The Centre National de la Recherche Scientifique (National Centre for Scientific Research, CNRS) is a government-funded research organization, under the administrative authority of France’s Ministry of Research. CNRS units employ permanent researchers, engineers, technicians, and administrative staff throughout France. The laboratory Lagrange of CNRS is hosted by the Observatory of Côte d’Azur in Nice. The laboratory is involved in the astrophysical exploitation of major astronomical equipment, numerical computation for theoretical developments, simulations of astrophysical objects and the analysis of observational and theoretical data, in planetology, fluid mechanics, plasma and solar physics, and cosmology.
Researchers of the team Theories and Observations in Planetology (TOP) of Lagrange are involved in topics such as collisional processes between small bodies, the discovery and characterization of small bodies, impact hazard mitigation, the origin and evolution of planetary systems, the formation of the Solar System and exoplanets. The group has developed an internationally acclaimed model, known as the “Nice Model”, which provides a scenario reproducing consistently the early phases of our Solar System. Activities of the group also include contributions to relevant space projects of ESA, NASA and JAXA (Hera, DART, Hayabusa 2, OSIRIS-REx, Destiny+, MMX, Psyche, InSight), and the responsibility for data-reduction activities related to Solar System issues for ESA’s space telescope GAIA.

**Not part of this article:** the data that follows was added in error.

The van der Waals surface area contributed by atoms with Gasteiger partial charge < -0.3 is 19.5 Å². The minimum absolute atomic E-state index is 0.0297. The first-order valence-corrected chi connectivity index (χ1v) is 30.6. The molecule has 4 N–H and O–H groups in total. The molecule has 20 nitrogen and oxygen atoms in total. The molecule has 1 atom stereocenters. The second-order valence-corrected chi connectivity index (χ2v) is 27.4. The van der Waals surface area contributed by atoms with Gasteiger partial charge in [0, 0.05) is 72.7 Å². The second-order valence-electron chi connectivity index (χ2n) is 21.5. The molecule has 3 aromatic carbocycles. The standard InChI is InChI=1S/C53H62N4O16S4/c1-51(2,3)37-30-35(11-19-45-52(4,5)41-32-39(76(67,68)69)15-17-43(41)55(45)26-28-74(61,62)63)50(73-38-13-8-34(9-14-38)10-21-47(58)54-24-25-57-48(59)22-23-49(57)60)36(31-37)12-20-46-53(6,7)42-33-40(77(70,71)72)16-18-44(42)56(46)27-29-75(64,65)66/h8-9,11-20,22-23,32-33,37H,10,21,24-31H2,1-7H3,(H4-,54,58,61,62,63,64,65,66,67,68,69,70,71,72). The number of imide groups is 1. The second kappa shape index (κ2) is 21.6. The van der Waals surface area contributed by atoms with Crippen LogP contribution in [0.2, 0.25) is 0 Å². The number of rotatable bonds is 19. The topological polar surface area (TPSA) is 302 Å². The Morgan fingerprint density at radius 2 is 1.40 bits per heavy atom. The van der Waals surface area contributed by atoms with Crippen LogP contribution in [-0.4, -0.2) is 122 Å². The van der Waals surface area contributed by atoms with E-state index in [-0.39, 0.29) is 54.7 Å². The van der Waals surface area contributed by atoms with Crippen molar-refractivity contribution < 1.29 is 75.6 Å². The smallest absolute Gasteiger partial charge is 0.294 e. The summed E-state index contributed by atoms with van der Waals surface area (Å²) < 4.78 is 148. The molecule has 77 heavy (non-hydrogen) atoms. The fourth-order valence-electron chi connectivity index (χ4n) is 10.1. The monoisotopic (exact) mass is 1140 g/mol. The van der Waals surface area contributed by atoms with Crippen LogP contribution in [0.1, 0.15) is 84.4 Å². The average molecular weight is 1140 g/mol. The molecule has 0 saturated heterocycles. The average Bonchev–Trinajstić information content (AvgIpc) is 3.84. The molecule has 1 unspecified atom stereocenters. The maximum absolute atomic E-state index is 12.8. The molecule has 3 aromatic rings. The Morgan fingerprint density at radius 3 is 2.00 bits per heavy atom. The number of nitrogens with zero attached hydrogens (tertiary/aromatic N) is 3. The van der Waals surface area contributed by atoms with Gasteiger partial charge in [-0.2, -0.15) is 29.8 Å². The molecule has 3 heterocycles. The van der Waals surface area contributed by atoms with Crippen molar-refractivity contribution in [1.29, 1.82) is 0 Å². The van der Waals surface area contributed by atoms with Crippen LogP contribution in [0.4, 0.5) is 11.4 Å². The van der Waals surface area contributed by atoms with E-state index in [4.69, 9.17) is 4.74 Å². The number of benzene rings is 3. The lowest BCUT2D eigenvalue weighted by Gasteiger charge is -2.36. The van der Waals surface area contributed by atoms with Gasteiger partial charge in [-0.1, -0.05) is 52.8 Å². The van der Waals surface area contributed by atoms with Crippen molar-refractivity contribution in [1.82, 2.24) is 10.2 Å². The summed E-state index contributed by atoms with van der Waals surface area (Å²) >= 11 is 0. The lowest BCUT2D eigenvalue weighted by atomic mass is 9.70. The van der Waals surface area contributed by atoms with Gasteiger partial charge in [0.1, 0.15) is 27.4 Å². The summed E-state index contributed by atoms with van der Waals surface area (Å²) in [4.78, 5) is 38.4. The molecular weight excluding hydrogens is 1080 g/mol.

CNRS has considerable experience in project management and coordination. In particular, the CNRS person in charge of NEO-MAPP coordination is the leader of the TOP team of the Lagrange laboratory, is the science lead of the Hera space mission understudy at ESA, is the co-chair of the coordination committee of the AIDA space project in collaboration between ESA and NASA (composed of ESA Hera mission and NASA DART mission), co-chairs a working group in the JAXA Hayabusa2 mission and is the co-chair of one of the Science Groups in the JAXA MMX mission. He will be assisted by an administrative engineer who will take care of the administrative management of the project. CNRS is thus well prepared to take over the overall responsibility for the NEO-MAPP project, including maintaining the schedule, monitoring progress with respect to milestones and deliverables, and troubleshooting any problems that threaten to impede progress. As a Coordinator it will be the single point of contact with the European Commission and will be in charge of providing progress reports and further documents as and when necessary. The Coordinator oversees the scientific and technical day-to-day progress of the project and initiates any action to resolve issues that threaten to delay progress. A work plan will be maintained and updated as necessary.